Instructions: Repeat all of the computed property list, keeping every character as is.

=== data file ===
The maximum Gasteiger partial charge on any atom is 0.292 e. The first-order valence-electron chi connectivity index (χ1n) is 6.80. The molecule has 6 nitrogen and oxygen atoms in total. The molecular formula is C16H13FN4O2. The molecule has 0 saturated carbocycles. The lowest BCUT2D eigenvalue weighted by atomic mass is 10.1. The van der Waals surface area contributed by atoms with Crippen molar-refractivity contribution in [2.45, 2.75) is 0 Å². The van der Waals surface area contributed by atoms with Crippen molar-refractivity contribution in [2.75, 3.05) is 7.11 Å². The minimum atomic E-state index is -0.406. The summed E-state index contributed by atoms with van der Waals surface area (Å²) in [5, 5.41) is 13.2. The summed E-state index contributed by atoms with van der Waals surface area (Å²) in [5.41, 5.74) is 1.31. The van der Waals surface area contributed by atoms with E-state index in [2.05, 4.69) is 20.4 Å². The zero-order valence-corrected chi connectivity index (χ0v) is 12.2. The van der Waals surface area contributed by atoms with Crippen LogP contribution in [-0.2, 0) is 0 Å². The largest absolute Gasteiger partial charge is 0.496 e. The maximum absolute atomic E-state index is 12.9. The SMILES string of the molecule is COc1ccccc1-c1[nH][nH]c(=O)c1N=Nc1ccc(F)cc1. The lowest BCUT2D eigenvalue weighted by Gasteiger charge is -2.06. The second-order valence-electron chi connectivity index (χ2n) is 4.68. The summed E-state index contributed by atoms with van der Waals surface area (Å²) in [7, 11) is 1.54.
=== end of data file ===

The maximum Gasteiger partial charge on any atom is 0.292 e. The first-order valence-electron chi connectivity index (χ1n) is 6.80. The molecule has 6 nitrogen and oxygen atoms in total. The molecular formula is C16H13FN4O2. The molecule has 0 saturated carbocycles. The lowest BCUT2D eigenvalue weighted by atomic mass is 10.1. The van der Waals surface area contributed by atoms with Crippen molar-refractivity contribution in [2.45, 2.75) is 0 Å². The van der Waals surface area contributed by atoms with Crippen molar-refractivity contribution in [2.75, 3.05) is 7.11 Å². The minimum atomic E-state index is -0.406. The summed E-state index contributed by atoms with van der Waals surface area (Å²) in [5, 5.41) is 13.2. The summed E-state index contributed by atoms with van der Waals surface area (Å²) in [5.41, 5.74) is 1.31. The van der Waals surface area contributed by atoms with E-state index in [2.05, 4.69) is 20.4 Å². The zero-order valence-corrected chi connectivity index (χ0v) is 12.2. The van der Waals surface area contributed by atoms with Crippen LogP contribution in [-0.2, 0) is 0 Å². The largest absolute Gasteiger partial charge is 0.496 e. The maximum absolute atomic E-state index is 12.9. The SMILES string of the molecule is COc1ccccc1-c1[nH][nH]c(=O)c1N=Nc1ccc(F)cc1. The lowest BCUT2D eigenvalue weighted by Gasteiger charge is -2.06. The second-order valence-electron chi connectivity index (χ2n) is 4.68. The summed E-state index contributed by atoms with van der Waals surface area (Å²) in [7, 11) is 1.54.